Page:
Twitter chief Parag Agrawal faces a potential investor revolt over his $ 30.4mn pay package at the company’s annual meeting later this month, after the two biggest shareholder advisers recommended voting against his remuneration plan.
Both Institutional Shareholder Services and Glass Lewis raised concerns about the design of pay packages at the social media company, adding that there was a “misalignment between CEO pay and company performance”.
The concerns come as Elon Musk, who has been critical of Twitter’s leadership, continues to advance his $ 44bn takeover of the company, promising to loosen its content moderation policies plus boost revenues and product innovation. Musk is Twitter’s second-largest shareholder, giving him significant sway at the annual meeting.
Both advisers have also said Egon Durban, co-chief executive of venture capital firm Silver Lake, should not return to Twitter’s board of directors because he is on too many other company boards. Durban serves on seven public boards, up from six last year, said ISS.
In a report shared with the Financial Times on Thursday, ISS said that Agrawal, a longtime engineer at Twitter who replaced Jack Dorsey as chief executive in November, “received a large promotion award that lacks performance-vesting criteria”.
“Some investors may question the magnitude and design of special one-time awards,” said ISS.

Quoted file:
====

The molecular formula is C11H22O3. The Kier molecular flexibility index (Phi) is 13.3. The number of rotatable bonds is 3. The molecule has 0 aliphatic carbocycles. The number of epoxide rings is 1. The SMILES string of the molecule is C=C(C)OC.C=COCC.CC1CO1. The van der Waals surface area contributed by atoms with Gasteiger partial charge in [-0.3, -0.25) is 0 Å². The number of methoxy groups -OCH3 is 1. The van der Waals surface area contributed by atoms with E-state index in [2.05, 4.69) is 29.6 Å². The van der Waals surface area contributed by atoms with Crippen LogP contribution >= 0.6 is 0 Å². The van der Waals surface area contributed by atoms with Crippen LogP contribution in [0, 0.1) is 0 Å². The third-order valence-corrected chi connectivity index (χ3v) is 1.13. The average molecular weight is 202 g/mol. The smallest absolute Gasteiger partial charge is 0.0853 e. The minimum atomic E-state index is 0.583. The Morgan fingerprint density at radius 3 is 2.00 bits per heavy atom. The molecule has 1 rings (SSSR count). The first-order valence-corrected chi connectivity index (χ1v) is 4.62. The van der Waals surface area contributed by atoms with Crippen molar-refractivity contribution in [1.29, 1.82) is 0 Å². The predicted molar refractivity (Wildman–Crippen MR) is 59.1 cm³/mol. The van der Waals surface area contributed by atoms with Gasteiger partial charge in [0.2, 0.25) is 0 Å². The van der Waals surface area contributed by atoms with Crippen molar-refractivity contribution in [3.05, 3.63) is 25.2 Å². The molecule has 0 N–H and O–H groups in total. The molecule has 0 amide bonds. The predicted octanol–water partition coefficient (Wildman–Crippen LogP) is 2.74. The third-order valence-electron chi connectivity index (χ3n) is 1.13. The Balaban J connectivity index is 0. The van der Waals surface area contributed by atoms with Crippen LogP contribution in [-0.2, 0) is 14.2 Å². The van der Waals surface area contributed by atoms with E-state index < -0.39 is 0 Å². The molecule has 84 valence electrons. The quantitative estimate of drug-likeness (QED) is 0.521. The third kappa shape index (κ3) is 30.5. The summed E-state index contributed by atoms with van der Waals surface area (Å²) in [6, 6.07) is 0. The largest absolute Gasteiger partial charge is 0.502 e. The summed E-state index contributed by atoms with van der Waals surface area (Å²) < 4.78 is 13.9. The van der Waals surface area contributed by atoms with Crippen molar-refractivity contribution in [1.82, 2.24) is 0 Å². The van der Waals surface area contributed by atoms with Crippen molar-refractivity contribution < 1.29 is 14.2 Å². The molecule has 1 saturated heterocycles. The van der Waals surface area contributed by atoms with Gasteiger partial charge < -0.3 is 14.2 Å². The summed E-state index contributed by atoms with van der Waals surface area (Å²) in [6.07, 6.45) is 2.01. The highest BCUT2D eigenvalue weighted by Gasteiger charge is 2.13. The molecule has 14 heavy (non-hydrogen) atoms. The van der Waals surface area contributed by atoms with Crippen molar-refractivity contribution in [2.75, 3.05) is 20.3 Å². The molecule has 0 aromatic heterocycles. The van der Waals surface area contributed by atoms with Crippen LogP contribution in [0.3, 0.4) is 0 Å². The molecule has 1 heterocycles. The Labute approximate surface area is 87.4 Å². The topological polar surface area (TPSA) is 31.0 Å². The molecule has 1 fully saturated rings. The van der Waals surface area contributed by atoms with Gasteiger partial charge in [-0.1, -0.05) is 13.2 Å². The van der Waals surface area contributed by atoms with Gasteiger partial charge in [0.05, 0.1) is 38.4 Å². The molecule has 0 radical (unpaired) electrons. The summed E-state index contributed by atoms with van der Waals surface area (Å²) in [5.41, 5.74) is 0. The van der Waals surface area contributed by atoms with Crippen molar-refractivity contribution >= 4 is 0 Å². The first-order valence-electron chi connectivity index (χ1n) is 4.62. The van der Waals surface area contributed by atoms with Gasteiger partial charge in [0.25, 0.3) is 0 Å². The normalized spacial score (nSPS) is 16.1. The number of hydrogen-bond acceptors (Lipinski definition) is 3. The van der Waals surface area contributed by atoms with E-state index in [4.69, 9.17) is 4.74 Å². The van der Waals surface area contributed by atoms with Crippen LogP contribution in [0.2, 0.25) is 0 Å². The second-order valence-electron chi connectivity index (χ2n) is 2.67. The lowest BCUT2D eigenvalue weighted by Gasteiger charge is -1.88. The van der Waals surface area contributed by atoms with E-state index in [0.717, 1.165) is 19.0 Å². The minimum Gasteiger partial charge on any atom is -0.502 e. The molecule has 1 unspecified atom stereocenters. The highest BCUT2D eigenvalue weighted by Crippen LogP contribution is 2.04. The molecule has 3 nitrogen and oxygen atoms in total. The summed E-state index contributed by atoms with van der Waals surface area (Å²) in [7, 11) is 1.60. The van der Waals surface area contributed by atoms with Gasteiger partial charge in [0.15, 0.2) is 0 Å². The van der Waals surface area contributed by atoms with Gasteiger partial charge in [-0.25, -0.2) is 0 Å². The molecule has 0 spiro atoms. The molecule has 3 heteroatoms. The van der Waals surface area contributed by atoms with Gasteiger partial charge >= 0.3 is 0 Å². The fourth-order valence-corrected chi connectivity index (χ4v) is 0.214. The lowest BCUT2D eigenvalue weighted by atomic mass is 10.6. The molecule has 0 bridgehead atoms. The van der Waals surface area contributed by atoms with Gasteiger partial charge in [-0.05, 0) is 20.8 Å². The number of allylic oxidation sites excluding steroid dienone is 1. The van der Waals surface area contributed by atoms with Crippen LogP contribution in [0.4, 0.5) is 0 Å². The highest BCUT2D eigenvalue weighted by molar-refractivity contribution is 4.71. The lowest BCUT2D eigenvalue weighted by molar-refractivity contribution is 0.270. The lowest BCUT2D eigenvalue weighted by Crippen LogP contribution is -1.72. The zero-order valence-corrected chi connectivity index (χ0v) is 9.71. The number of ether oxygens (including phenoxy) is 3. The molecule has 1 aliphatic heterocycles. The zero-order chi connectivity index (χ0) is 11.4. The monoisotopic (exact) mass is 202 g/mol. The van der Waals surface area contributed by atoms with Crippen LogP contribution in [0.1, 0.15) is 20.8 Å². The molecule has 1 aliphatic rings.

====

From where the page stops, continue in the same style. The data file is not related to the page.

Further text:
Agrawal, who is relatively unknown on Wall Street but respected internally, received a one-time promotion award of stock-based remuneration worth $ 12.5mn, as well as a salary increase from $ 600,000 to $ 1mn plus other bonus increases-together totaling $ 30.4mn.
ISS warned that Twitter’s bonus program had “poor disclosure” around “individual performance”.
Earlier this week, Glass Lewis outlined what it said were “concerning pay practices” and called for “more robust disclosure” around Agrawal’s pay. “Given the size” of the executive’s promotion award, “we believe shareholders should be concerned”, it added.
Twitter did not immediately respond to a request for comment.
The social media company has long been criticized for its sluggish growth relative to peers such as Meta, with activist investors such as Elliott Management previously raising concerns about its leadership under Dorsey.
Last month, Twitter’s board agreed to sell the company to Musk for around $ 44bn, or $ 54.20 in cash for each share, after initially attempting to hamper Musk’s advance by implementing a poison pill.
If Musk ultimately takes Twitter private, shareholder agitation over the board and pay will not matter. Still, Musk has been critical of the company’s leadership, particularly the board, writing on Twitter that he would reduce their salaries to zero if the deal closes.
For the past several years, Dorsey declined a salary from Twitter. By contrast, Glass Lewis said that Agrawal’s total reported remuneration in 2021 “is nearly double that of the median of Glass Lewis peers”.
Historically, Twitter has won more than 90 per cent support for executive pay every year since going public.